As she climbed the podium in Hungary to receive first prize in the European Masters Powerlifting Championship, the sound of Amhrán na bhFiann playing over the speakers, Cork grandmother Karen Barry felt an immense rush of pride.
There’s never been a World Championships quite like these, and the jury is out on whether that’s a good thing. From the captivating energy of Beijing 2015 to the thronged stands of London 2017, we find ourselves here, in Doha, Qatar, wondering just what the sport and its athletes have done to deserve this.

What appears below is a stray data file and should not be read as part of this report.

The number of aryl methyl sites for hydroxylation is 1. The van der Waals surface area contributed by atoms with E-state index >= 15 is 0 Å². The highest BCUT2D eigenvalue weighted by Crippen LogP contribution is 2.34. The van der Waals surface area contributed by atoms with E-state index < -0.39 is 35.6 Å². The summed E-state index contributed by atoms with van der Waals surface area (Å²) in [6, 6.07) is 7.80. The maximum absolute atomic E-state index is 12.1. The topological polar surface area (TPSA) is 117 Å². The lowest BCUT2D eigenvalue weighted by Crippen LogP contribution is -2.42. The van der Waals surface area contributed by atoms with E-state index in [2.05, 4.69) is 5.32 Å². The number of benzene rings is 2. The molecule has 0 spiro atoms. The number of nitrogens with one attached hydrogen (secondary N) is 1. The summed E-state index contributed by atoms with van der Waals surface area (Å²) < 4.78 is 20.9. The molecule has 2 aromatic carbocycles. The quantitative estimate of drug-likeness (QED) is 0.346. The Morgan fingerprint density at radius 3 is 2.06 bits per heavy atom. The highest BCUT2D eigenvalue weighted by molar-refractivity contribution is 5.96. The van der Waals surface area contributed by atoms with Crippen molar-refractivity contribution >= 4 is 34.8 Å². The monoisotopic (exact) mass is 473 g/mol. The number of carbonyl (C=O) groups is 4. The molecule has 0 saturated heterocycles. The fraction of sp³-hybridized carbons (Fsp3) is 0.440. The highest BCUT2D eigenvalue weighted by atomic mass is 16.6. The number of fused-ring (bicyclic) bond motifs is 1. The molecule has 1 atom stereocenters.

Five days from today Ireland’s dressage team will commence their bid for honours and a possible Tokyo 2020 place when the European Championships get under way in the Dutch city of Rotterdam. The Championships feature Dressage, Show Jumping and Para-Dressage, and it will be the dressage competition that gets the whole affair underway on Monday.
Her routine is simple, its execution less so: three to four hours a day on the water, another 90 minutes in the gym — 14 to 16 sessions each week, all adding up to one exhausted athlete by the time Jenny Egan crumples into bed on a Saturday night.